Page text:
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From Dirk-Willem van Gulik <dirk.vangu...@jrc.it>
Subject Re: general/4203: redirect based on 404 turns POST into GET
Date Wed, 07 Apr 1999 07:30:01 GMT
The following reply was made to PR general/4203; it has been noted by GNATS.

From: Dirk-Willem van Gulik <dirk.vangulik@jrc.it>
To: sroussey@network54.com
Cc: apbugs@hyperreal.org
Subject: Re: general/4203: redirect based on 404 turns POST into GET
Date: Wed, 07 Apr 1999 09:26:50 +0200

 >Number:         4203
 >Category:       general
 >Synopsis:       redirect based on 404 turns POST into GET
 >Confidential:   no
 >Severity:       serious
 >Priority:       medium
 >Responsible:    apache
 >State:          open
 >Class:          sw-bug
 >Submitter-Id:   apache
 >Arrival-Date:   Tue Apr  6 23:10:01 PDT 1999
 >Last-Modified:
 >Originator:     sroussey@network54.com
 >Organization:
 apache
 >Release:        1.3.4
 >Environment:
 Linux 2.0.36
 >Description:
 I'm using ErrorDocument 404 directive to redirect to index.php3 so that I can lookup the
URL in a database and display
 the corresponding page. This works OK, but when a POST form is used, REQUEST_METHOD is GET,
not POST, so PHP does not
 use the content (even though it has a length, etc.) to create HTTP_POST_VARS.
 >How-To-Repeat:
 see above
 >Fix:
 If there is a redirect, the post needs to be redirected (at least for 404 redirects), which
means REQUEST_METHOD should
 be the same as REDIRECT_REQUEST_METHOD.
 >Audit-Trail:
 >Unformatted:
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 Firstly; this seems a a _browser_ issue to me; i.e. it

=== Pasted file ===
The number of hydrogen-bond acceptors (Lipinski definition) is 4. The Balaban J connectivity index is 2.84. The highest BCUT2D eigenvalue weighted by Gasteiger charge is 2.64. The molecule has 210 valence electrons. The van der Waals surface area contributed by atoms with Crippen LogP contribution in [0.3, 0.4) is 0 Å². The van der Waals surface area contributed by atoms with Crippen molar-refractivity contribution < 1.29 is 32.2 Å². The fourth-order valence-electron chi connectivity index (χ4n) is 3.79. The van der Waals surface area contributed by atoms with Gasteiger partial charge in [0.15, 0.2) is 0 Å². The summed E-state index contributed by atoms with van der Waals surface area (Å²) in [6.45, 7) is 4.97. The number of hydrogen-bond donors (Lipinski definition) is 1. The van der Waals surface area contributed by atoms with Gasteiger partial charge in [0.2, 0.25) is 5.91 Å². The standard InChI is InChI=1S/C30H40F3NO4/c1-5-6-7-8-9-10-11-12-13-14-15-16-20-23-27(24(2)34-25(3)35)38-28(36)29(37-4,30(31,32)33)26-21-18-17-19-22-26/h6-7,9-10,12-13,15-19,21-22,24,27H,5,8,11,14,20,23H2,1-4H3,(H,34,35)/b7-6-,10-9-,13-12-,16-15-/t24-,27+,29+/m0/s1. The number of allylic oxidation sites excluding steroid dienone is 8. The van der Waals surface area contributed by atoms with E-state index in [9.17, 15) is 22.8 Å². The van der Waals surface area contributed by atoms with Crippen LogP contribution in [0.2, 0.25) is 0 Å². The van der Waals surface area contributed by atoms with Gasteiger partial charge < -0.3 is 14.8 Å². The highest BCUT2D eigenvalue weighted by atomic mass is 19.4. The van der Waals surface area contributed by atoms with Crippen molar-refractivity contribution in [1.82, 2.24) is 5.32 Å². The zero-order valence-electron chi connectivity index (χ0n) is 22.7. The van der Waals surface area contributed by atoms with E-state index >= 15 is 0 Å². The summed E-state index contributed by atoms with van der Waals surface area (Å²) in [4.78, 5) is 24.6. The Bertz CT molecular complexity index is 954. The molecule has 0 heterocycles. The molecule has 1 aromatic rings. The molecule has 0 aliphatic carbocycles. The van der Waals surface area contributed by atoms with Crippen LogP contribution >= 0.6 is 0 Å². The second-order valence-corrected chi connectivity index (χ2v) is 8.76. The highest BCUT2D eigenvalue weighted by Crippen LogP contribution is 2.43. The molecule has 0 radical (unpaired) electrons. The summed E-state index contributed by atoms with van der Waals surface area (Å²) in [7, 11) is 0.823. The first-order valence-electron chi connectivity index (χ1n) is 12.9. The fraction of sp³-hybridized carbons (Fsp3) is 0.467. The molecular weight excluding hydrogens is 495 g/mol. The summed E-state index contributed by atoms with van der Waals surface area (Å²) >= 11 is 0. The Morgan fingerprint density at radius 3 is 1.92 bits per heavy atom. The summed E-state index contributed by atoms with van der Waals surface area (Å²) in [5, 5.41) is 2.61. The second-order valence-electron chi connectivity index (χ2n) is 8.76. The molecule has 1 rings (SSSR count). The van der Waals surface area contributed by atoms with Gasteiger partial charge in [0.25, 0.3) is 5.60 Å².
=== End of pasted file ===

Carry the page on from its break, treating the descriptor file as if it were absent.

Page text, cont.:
is the browser who deceides to re-try with a GET instead
 of a POST.
 
 Secondly From RFC1945:
 
 9.3  Redirection 3xx
 
    This class of status code indicates that further action needs to be
    taken by the user agent in order to fulfill the request. The action
    required may be carried out by the user agent without interaction
    with the user if and only if the method used in the subsequent
    request is GET or HEAD. A user agent should never automatically
    redirect a request more than 5 times, since such redirections usually
    indicate an infinite loop.
 
 Now I agree that there is some confusion (see for example how lynx does this
 (http://www.ocf.berkeley.edu/~jeffwong/lynxstuff/webdesign/cgiforms.html)
 as to whether this is right.
 
 Now in the draft for HTTP/1.1 you see much the same story:
 
 10.3 Redirection 3xx
 
    This class of status code indicates that further action needs to be
    taken by the user agent in order to fulfill the request.  The action
    required MAY be carried out by the user agent without interaction
    with the user if and only if the method used in the second request is
    GET or HEAD. A client SHOULD detect infinite redirection loops, since
    such loops generate network traffic for each redirection.
 
       Note: previous versions of this specification recommended a
       maximum of five redirections. Content developers should be
       aware that there might be clients that implement such a fixed
       limitation.
 
 So, can I close this PR ?
 
 Dw.

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